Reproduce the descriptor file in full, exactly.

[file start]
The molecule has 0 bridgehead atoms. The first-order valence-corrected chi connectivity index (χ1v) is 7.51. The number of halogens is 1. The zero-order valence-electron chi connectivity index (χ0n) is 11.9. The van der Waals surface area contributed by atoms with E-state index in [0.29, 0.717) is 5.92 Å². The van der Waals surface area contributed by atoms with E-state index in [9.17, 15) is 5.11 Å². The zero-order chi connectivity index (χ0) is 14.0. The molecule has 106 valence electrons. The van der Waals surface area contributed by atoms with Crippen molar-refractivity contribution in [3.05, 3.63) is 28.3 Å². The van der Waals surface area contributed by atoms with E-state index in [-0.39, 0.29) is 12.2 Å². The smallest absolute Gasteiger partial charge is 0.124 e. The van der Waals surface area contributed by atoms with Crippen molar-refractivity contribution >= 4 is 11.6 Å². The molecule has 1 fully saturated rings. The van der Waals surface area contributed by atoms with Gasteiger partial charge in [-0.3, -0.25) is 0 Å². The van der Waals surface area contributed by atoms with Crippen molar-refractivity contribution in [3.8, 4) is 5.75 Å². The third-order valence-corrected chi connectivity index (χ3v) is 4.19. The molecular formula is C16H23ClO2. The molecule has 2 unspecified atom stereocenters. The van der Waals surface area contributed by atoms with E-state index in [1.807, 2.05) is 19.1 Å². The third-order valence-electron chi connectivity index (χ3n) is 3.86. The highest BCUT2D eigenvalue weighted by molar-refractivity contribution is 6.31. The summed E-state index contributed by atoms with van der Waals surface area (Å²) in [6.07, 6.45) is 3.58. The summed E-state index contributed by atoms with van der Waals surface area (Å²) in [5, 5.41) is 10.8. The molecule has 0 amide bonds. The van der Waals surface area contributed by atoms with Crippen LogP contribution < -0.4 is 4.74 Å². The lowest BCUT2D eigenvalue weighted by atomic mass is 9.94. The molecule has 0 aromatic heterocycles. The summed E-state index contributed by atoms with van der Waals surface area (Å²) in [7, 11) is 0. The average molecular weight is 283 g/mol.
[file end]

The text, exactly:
The molecule has 0 bridgehead atoms. The first-order valence-corrected chi connectivity index (χ1v) is 7.51. The number of halogens is 1. The zero-order valence-electron chi connectivity index (χ0n) is 11.9. The van der Waals surface area contributed by atoms with E-state index in [0.29, 0.717) is 5.92 Å². The van der Waals surface area contributed by atoms with E-state index in [9.17, 15) is 5.11 Å². The zero-order chi connectivity index (χ0) is 14.0. The molecule has 106 valence electrons. The van der Waals surface area contributed by atoms with Crippen molar-refractivity contribution in [3.05, 3.63) is 28.3 Å². The van der Waals surface area contributed by atoms with E-state index in [-0.39, 0.29) is 12.2 Å². The smallest absolute Gasteiger partial charge is 0.124 e. The van der Waals surface area contributed by atoms with Crippen molar-refractivity contribution >= 4 is 11.6 Å². The molecule has 1 fully saturated rings. The van der Waals surface area contributed by atoms with Gasteiger partial charge in [-0.3, -0.25) is 0 Å². The van der Waals surface area contributed by atoms with Crippen molar-refractivity contribution in [3.8, 4) is 5.75 Å². The third-order valence-corrected chi connectivity index (χ3v) is 4.19. The molecular formula is C16H23ClO2. The molecule has 2 unspecified atom stereocenters. The van der Waals surface area contributed by atoms with E-state index in [1.807, 2.05) is 19.1 Å². The third-order valence-electron chi connectivity index (χ3n) is 3.86. The highest BCUT2D eigenvalue weighted by molar-refractivity contribution is 6.31. The summed E-state index contributed by atoms with van der Waals surface area (Å²) in [6.07, 6.45) is 3.58. The summed E-state index contributed by atoms with van der Waals surface area (Å²) in [5, 5.41) is 10.8. The molecule has 0 amide bonds. The van der Waals surface area contributed by atoms with Crippen LogP contribution < -0.4 is 4.74 Å². The lowest BCUT2D eigenvalue weighted by atomic mass is 9.94. The molecule has 0 aromatic heterocycles. The summed E-state index contributed by atoms with van der Waals surface area (Å²) in [7, 11) is 0. The average molecular weight is 283 g/mol.